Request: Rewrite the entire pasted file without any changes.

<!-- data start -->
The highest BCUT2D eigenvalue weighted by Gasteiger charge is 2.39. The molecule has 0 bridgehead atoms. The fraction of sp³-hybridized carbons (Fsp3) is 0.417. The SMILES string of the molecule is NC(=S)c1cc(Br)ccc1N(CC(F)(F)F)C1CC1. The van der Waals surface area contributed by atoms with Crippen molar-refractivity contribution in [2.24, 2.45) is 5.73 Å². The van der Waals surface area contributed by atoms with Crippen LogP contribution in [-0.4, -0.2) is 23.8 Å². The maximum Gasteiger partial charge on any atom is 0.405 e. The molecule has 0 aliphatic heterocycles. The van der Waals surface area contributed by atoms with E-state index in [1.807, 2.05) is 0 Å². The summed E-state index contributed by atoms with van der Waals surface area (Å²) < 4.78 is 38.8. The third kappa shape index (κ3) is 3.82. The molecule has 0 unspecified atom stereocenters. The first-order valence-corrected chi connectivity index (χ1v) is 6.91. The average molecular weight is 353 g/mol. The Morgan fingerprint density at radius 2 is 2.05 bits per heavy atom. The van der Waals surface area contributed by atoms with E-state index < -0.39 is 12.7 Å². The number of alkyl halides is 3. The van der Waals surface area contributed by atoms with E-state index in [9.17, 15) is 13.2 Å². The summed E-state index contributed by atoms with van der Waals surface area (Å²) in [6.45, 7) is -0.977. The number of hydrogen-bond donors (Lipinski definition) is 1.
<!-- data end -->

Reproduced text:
The highest BCUT2D eigenvalue weighted by Gasteiger charge is 2.39. The molecule has 0 bridgehead atoms. The fraction of sp³-hybridized carbons (Fsp3) is 0.417. The SMILES string of the molecule is NC(=S)c1cc(Br)ccc1N(CC(F)(F)F)C1CC1. The van der Waals surface area contributed by atoms with Crippen molar-refractivity contribution in [2.24, 2.45) is 5.73 Å². The van der Waals surface area contributed by atoms with Crippen LogP contribution in [-0.4, -0.2) is 23.8 Å². The maximum Gasteiger partial charge on any atom is 0.405 e. The molecule has 0 aliphatic heterocycles. The van der Waals surface area contributed by atoms with E-state index in [1.807, 2.05) is 0 Å². The summed E-state index contributed by atoms with van der Waals surface area (Å²) < 4.78 is 38.8. The third kappa shape index (κ3) is 3.82. The molecule has 0 unspecified atom stereocenters. The first-order valence-corrected chi connectivity index (χ1v) is 6.91. The average molecular weight is 353 g/mol. The Morgan fingerprint density at radius 2 is 2.05 bits per heavy atom. The van der Waals surface area contributed by atoms with E-state index < -0.39 is 12.7 Å². The number of alkyl halides is 3. The van der Waals surface area contributed by atoms with E-state index in [9.17, 15) is 13.2 Å². The summed E-state index contributed by atoms with van der Waals surface area (Å²) in [6.45, 7) is -0.977. The number of hydrogen-bond donors (Lipinski definition) is 1.